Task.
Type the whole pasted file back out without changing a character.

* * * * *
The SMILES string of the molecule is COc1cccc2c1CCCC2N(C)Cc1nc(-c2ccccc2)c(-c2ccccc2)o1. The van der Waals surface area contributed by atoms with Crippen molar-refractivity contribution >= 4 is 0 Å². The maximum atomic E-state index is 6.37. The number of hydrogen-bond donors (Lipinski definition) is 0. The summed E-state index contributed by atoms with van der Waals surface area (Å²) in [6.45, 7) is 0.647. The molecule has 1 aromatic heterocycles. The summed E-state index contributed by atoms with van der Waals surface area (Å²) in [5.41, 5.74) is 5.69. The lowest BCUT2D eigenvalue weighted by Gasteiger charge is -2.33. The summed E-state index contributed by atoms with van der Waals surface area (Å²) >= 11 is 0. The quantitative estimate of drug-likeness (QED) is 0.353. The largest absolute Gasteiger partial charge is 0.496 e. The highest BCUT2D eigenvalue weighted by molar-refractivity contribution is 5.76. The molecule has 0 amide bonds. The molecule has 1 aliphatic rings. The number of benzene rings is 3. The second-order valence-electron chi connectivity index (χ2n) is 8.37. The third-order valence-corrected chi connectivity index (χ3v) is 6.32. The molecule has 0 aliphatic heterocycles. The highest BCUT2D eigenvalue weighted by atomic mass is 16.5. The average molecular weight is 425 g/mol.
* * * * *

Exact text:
The SMILES string of the molecule is COc1cccc2c1CCCC2N(C)Cc1nc(-c2ccccc2)c(-c2ccccc2)o1. The van der Waals surface area contributed by atoms with Crippen molar-refractivity contribution >= 4 is 0 Å². The maximum atomic E-state index is 6.37. The number of hydrogen-bond donors (Lipinski definition) is 0. The summed E-state index contributed by atoms with van der Waals surface area (Å²) in [6.45, 7) is 0.647. The molecule has 1 aromatic heterocycles. The summed E-state index contributed by atoms with van der Waals surface area (Å²) in [5.41, 5.74) is 5.69. The lowest BCUT2D eigenvalue weighted by Gasteiger charge is -2.33. The summed E-state index contributed by atoms with van der Waals surface area (Å²) >= 11 is 0. The quantitative estimate of drug-likeness (QED) is 0.353. The largest absolute Gasteiger partial charge is 0.496 e. The highest BCUT2D eigenvalue weighted by molar-refractivity contribution is 5.76. The molecule has 0 amide bonds. The molecule has 1 aliphatic rings. The number of benzene rings is 3. The second-order valence-electron chi connectivity index (χ2n) is 8.37. The third-order valence-corrected chi connectivity index (χ3v) is 6.32. The molecule has 0 aliphatic heterocycles. The highest BCUT2D eigenvalue weighted by atomic mass is 16.5. The average molecular weight is 425 g/mol.